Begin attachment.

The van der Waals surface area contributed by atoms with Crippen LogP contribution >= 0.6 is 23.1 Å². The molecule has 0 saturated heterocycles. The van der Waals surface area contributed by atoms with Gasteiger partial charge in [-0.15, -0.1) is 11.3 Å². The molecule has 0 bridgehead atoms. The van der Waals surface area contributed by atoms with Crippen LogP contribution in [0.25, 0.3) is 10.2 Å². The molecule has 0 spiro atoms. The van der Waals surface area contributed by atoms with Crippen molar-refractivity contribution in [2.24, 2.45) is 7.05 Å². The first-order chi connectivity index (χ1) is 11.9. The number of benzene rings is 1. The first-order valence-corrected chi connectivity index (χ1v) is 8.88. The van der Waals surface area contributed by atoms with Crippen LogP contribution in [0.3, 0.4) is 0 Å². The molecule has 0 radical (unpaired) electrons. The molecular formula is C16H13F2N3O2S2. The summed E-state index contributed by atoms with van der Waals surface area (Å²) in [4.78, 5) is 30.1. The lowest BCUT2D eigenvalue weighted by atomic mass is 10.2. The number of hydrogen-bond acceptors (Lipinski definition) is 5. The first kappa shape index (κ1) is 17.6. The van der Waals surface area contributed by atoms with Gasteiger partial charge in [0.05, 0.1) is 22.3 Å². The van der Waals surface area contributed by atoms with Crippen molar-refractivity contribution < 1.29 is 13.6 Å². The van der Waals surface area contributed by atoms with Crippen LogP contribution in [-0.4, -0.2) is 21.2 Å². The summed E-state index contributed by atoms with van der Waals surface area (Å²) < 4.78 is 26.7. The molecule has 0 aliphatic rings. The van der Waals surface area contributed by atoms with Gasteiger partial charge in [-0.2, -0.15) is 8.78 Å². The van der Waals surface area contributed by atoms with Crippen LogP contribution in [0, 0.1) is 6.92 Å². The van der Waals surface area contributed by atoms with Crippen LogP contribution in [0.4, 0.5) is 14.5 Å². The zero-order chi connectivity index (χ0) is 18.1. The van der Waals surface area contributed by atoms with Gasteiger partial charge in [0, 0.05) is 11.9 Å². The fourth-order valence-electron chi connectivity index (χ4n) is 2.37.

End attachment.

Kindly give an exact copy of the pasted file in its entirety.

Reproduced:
The van der Waals surface area contributed by atoms with Crippen LogP contribution >= 0.6 is 23.1 Å². The molecule has 0 saturated heterocycles. The van der Waals surface area contributed by atoms with Gasteiger partial charge in [-0.15, -0.1) is 11.3 Å². The molecule has 0 bridgehead atoms. The van der Waals surface area contributed by atoms with Crippen LogP contribution in [0.25, 0.3) is 10.2 Å². The molecule has 0 spiro atoms. The van der Waals surface area contributed by atoms with Crippen molar-refractivity contribution in [2.24, 2.45) is 7.05 Å². The first-order chi connectivity index (χ1) is 11.9. The number of benzene rings is 1. The first-order valence-corrected chi connectivity index (χ1v) is 8.88. The van der Waals surface area contributed by atoms with Crippen LogP contribution in [0.3, 0.4) is 0 Å². The molecule has 0 radical (unpaired) electrons. The molecular formula is C16H13F2N3O2S2. The summed E-state index contributed by atoms with van der Waals surface area (Å²) in [4.78, 5) is 30.1. The lowest BCUT2D eigenvalue weighted by atomic mass is 10.2. The number of hydrogen-bond acceptors (Lipinski definition) is 5. The first kappa shape index (κ1) is 17.6. The van der Waals surface area contributed by atoms with Gasteiger partial charge in [0.05, 0.1) is 22.3 Å². The van der Waals surface area contributed by atoms with Crippen molar-refractivity contribution < 1.29 is 13.6 Å². The van der Waals surface area contributed by atoms with Crippen LogP contribution in [-0.4, -0.2) is 21.2 Å². The summed E-state index contributed by atoms with van der Waals surface area (Å²) < 4.78 is 26.7. The molecule has 0 aliphatic rings. The van der Waals surface area contributed by atoms with Gasteiger partial charge in [-0.2, -0.15) is 8.78 Å². The van der Waals surface area contributed by atoms with Crippen LogP contribution in [0, 0.1) is 6.92 Å². The van der Waals surface area contributed by atoms with Crippen LogP contribution in [0.4, 0.5) is 14.5 Å². The zero-order chi connectivity index (χ0) is 18.1. The van der Waals surface area contributed by atoms with Gasteiger partial charge in [0, 0.05) is 11.9 Å². The fourth-order valence-electron chi connectivity index (χ4n) is 2.37.